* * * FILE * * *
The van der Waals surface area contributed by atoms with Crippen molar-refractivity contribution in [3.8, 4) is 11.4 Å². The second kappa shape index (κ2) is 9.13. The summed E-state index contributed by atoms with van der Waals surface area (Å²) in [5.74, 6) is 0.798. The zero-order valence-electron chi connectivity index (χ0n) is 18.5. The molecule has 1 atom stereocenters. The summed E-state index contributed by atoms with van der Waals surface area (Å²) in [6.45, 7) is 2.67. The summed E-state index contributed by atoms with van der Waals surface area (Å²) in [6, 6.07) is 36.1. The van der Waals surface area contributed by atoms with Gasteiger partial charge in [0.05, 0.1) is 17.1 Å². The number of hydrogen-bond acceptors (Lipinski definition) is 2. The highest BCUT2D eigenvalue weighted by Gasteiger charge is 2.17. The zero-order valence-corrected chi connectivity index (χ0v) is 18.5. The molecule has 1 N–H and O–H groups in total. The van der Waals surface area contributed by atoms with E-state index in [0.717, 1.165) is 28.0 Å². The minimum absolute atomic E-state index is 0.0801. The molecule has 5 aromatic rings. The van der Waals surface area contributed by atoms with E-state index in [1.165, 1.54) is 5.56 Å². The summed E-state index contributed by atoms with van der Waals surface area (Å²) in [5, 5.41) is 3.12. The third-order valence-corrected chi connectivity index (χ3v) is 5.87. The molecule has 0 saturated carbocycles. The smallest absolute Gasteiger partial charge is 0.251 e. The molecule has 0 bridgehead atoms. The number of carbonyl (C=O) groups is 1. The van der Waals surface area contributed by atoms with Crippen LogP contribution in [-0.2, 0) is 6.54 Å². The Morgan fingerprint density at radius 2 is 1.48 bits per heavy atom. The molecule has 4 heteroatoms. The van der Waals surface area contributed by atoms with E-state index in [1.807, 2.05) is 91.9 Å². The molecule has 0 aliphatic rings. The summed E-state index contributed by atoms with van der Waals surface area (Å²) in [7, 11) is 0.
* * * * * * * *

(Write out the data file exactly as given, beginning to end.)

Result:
The van der Waals surface area contributed by atoms with Crippen molar-refractivity contribution in [3.8, 4) is 11.4 Å². The second kappa shape index (κ2) is 9.13. The summed E-state index contributed by atoms with van der Waals surface area (Å²) in [5.74, 6) is 0.798. The zero-order valence-electron chi connectivity index (χ0n) is 18.5. The molecule has 1 atom stereocenters. The summed E-state index contributed by atoms with van der Waals surface area (Å²) in [6.45, 7) is 2.67. The summed E-state index contributed by atoms with van der Waals surface area (Å²) in [6, 6.07) is 36.1. The van der Waals surface area contributed by atoms with Gasteiger partial charge in [0.05, 0.1) is 17.1 Å². The number of hydrogen-bond acceptors (Lipinski definition) is 2. The highest BCUT2D eigenvalue weighted by Gasteiger charge is 2.17. The zero-order valence-corrected chi connectivity index (χ0v) is 18.5. The molecule has 1 N–H and O–H groups in total. The van der Waals surface area contributed by atoms with E-state index in [0.717, 1.165) is 28.0 Å². The minimum absolute atomic E-state index is 0.0801. The molecule has 5 aromatic rings. The van der Waals surface area contributed by atoms with E-state index in [1.165, 1.54) is 5.56 Å². The summed E-state index contributed by atoms with van der Waals surface area (Å²) in [5, 5.41) is 3.12. The third-order valence-corrected chi connectivity index (χ3v) is 5.87. The molecule has 0 saturated carbocycles. The smallest absolute Gasteiger partial charge is 0.251 e. The molecule has 0 bridgehead atoms. The number of carbonyl (C=O) groups is 1. The van der Waals surface area contributed by atoms with Crippen LogP contribution in [-0.2, 0) is 6.54 Å². The Morgan fingerprint density at radius 2 is 1.48 bits per heavy atom. The molecule has 4 heteroatoms. The van der Waals surface area contributed by atoms with E-state index in [1.807, 2.05) is 91.9 Å². The molecule has 0 aliphatic rings. The summed E-state index contributed by atoms with van der Waals surface area (Å²) in [7, 11) is 0.